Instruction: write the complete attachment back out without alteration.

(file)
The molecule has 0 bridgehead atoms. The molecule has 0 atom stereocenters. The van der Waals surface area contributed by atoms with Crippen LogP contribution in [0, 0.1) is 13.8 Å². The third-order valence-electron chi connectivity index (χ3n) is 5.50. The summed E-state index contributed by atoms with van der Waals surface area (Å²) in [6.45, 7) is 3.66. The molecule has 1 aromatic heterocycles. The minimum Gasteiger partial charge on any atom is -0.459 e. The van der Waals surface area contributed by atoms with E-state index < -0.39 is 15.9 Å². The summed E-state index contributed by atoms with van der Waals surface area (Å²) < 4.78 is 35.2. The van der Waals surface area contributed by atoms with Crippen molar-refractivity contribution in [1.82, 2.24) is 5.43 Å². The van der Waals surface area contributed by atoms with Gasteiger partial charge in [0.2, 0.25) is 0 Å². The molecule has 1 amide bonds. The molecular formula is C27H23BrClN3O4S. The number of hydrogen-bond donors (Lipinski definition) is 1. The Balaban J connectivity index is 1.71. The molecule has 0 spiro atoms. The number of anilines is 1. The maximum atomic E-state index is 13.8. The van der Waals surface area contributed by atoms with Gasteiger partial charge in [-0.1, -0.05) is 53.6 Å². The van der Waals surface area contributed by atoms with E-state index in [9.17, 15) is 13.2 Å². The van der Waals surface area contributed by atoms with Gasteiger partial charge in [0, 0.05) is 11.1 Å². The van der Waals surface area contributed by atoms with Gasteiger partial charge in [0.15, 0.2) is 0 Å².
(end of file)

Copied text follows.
The molecule has 0 bridgehead atoms. The molecule has 0 atom stereocenters. The van der Waals surface area contributed by atoms with Crippen LogP contribution in [0, 0.1) is 13.8 Å². The third-order valence-electron chi connectivity index (χ3n) is 5.50. The summed E-state index contributed by atoms with van der Waals surface area (Å²) in [6.45, 7) is 3.66. The molecule has 1 aromatic heterocycles. The minimum Gasteiger partial charge on any atom is -0.459 e. The van der Waals surface area contributed by atoms with E-state index < -0.39 is 15.9 Å². The summed E-state index contributed by atoms with van der Waals surface area (Å²) < 4.78 is 35.2. The van der Waals surface area contributed by atoms with Crippen molar-refractivity contribution in [1.82, 2.24) is 5.43 Å². The van der Waals surface area contributed by atoms with Gasteiger partial charge in [0.2, 0.25) is 0 Å². The molecule has 1 amide bonds. The molecular formula is C27H23BrClN3O4S. The number of hydrogen-bond donors (Lipinski definition) is 1. The Balaban J connectivity index is 1.71. The molecule has 0 spiro atoms. The number of anilines is 1. The maximum atomic E-state index is 13.8. The van der Waals surface area contributed by atoms with Gasteiger partial charge in [-0.1, -0.05) is 53.6 Å². The van der Waals surface area contributed by atoms with E-state index in [9.17, 15) is 13.2 Å². The van der Waals surface area contributed by atoms with Gasteiger partial charge in [0, 0.05) is 11.1 Å². The van der Waals surface area contributed by atoms with Gasteiger partial charge in [0.15, 0.2) is 0 Å².